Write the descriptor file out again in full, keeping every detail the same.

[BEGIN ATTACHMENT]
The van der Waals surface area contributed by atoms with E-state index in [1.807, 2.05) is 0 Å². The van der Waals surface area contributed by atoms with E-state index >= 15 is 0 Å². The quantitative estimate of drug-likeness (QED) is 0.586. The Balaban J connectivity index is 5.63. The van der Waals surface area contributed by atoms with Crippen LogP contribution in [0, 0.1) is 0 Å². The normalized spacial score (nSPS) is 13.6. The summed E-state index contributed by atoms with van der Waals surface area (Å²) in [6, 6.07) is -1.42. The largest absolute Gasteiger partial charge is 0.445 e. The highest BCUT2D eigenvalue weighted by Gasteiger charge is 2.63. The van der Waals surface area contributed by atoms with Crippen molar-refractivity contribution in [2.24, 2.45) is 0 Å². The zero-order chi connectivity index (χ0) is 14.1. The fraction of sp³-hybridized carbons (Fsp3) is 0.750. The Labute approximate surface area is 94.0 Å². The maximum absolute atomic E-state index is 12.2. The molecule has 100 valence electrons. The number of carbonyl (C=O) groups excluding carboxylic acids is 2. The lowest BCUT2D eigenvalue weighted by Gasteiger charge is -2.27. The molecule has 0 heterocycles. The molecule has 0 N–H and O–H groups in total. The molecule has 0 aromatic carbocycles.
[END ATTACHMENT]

The van der Waals surface area contributed by atoms with E-state index in [1.807, 2.05) is 0 Å². The van der Waals surface area contributed by atoms with E-state index >= 15 is 0 Å². The quantitative estimate of drug-likeness (QED) is 0.586. The Balaban J connectivity index is 5.63. The van der Waals surface area contributed by atoms with Crippen LogP contribution in [0, 0.1) is 0 Å². The normalized spacial score (nSPS) is 13.6. The summed E-state index contributed by atoms with van der Waals surface area (Å²) in [6, 6.07) is -1.42. The largest absolute Gasteiger partial charge is 0.445 e. The highest BCUT2D eigenvalue weighted by Gasteiger charge is 2.63. The van der Waals surface area contributed by atoms with Crippen molar-refractivity contribution in [2.24, 2.45) is 0 Å². The zero-order chi connectivity index (χ0) is 14.1. The fraction of sp³-hybridized carbons (Fsp3) is 0.750. The Labute approximate surface area is 94.0 Å². The maximum absolute atomic E-state index is 12.2. The molecule has 100 valence electrons. The number of carbonyl (C=O) groups excluding carboxylic acids is 2. The lowest BCUT2D eigenvalue weighted by Gasteiger charge is -2.27. The molecule has 0 heterocycles. The molecule has 0 N–H and O–H groups in total. The molecule has 0 aromatic carbocycles.